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An-Nāṣir Ṣalāḥ ad-Dīn Yūsuf ibn Ayyūb (Arabic: الناصر صلاح الدين يوسف بن أيوب; c. 1138 – 1193), better known to Europeans simply as Saladin or alternatively anglicized as Salah Al'din,[1] was a Sultan of the Ayyubid dynasty of Egypt and Syria during the late 12th century.

He was also the commander of the Muslim armies united against the invading armies of Europe, under Richard the Lionheart during the Third Crusade, and was known for his cunning tactics, fighting skill in battle, chivalry, and tolerance.


Siege of Masyaf

In 1176, Saladin's forces laid siege to Masyaf, headquarters of the Levantine Brotherhood of Assassins, following several assassination attempts on him. Quickly taking control of Masyaf's village, the Saracen forces set up camp near the fortress.[1]

For further protection, the Saracens set up a fake tent for the Sultan in the middle of the camp to fool the Levantine Assassins. However, an Assassin spy by the name of Ahmad Sofian had infiltrated the Saracen forces, and was able to inform the Levantine Assassins of the location of the Sultan's real tent.[1]

Following this, Saladin's tent was infiltrated by the Assassin Umar Ibn-La'Ahad soon afterwards. Umar left a note attached to Saladin's belt while he was asleep, however, the Sultan woke up before he could leave, and summoned his guards. Umar managed to escape the tent, but was forced to kill a noble in the process.[1]

Saladin left the battlefield temporarily, and sent his uncle Shihab Al'din to form a truce with the Levantine Assassins, with the Saracens desiring the life of Umar in exchange for the captured Ahmad Sofian and the safety of Masyaf. True to their word, once the terms of the truce were accepted and Umar executed, the Saracens left Masyaf.[1]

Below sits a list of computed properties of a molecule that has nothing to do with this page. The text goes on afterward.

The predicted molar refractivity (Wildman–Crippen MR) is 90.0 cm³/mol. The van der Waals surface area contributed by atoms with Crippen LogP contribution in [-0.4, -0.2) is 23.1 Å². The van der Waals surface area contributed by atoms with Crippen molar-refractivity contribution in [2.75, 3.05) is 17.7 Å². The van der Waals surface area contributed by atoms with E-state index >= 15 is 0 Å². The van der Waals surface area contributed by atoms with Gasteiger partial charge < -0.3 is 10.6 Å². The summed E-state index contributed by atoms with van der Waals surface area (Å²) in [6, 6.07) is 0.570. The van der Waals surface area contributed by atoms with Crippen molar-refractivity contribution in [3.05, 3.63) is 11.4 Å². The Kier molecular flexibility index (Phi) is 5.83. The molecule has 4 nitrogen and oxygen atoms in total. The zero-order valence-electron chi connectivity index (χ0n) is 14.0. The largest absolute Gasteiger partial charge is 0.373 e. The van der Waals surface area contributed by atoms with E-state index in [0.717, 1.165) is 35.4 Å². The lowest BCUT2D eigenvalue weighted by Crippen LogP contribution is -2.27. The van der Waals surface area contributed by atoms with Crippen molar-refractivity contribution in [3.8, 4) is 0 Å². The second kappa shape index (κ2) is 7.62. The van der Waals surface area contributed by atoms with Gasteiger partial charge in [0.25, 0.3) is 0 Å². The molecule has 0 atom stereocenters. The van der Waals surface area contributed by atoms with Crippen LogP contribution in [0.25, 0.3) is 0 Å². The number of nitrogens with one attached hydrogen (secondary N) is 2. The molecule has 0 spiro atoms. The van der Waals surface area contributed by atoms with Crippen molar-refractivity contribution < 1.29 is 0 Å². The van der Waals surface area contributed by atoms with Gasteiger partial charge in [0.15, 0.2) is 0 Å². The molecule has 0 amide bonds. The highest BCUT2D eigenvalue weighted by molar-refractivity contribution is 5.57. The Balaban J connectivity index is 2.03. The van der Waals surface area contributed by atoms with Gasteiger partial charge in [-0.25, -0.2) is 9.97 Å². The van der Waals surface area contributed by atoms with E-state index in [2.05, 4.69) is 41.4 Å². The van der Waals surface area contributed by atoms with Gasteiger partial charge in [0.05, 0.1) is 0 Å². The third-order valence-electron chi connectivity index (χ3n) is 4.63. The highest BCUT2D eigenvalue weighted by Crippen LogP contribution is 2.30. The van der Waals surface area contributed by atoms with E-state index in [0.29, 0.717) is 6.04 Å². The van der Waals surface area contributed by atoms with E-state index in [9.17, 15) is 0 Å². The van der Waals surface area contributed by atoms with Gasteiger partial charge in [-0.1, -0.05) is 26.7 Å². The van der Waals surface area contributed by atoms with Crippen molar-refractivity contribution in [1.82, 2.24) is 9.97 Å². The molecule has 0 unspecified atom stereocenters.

By 1187, Saladin consolidated a large amount of power in Syria and Egypt. That year, he was proclaimed Sultan and assmased a powerful army to lead a series across of conquests across the Holy Land.[2]

Third Crusade

Saladin and Guy of Lusignan after the Battle of Hattin

At the beginning of the Third Crusade, Saladin and his men defeated Guy of Lusignan – the King of Jerusalem, who would later ally with King Richard in the siege of Acre – and Raynald of Châtillon at the Battle of Hattin, where he destroyed the entire army of the Kingdom of Jerusalem.[3]

Following this tremendous victory, Saladin moved on to secure most of the cities and fortresses of the Kingdom of Jerusalem, until finally conquering Jerusalem itself that same year.[2] Following the arrival of King Richard, Saladin moved to fight against him, and their conflict emerged to follow the pattern of Richard taking ground in the Holy Land, before Saladin immediately re-took any and all ground claimed by King Richard.[4]

In 1191, Saladin lost the city of Acre to a siege by the combined Crusader armies of Richard, Leopold V of Austria and Philip II of France. In an attempt to recoup his loses, Saladin led an assault on the port city of Arsuf while Richard's army was making a move on Jaffa. However, the Crusaders held firmed and launched a counterattack which routed Saladin's troops.[2]

Eventually, King Richard saw it fit to finally give up his ambitions towards conquering Jerusalem after losing many battles, resources, and support for his crusade.[4] Abandoned by his German and French allies, Richard accepted a peace treaty offered earlier by Saladin in 1192, which allowed Christians to visit Jerusalem for Pilgrimage unharmed and unmolested.[2]

Later life and death

Saladin died on 4 March 1193, and was buried at the Umayyad Mosque, in Damascus. [citation needed]


Behind the scenes

Saladin is Anglicization of the Arabic name صلاح الدين (Salāḥ al-Dīn), meaning "Righteousness of Religion/Faith". He acquired the title after expressing his early intentions for conquering Jerusalem to his mentor, Imad ad-Din Zengi, another Muslim conqueror. In the 12th century, the Crusaders used the European pronunciation of Sala-din while the Saracens used the Arabic pronunciation of Salāḥ ad-Dīn. The latter is the pronunciation used throughout Assassin's Creed by the Saracens, but it is never transcribed in writing. On the other hand, the 2011 novel Assassin's Creed: The Secret Crusade renders his name as Salah Al'din.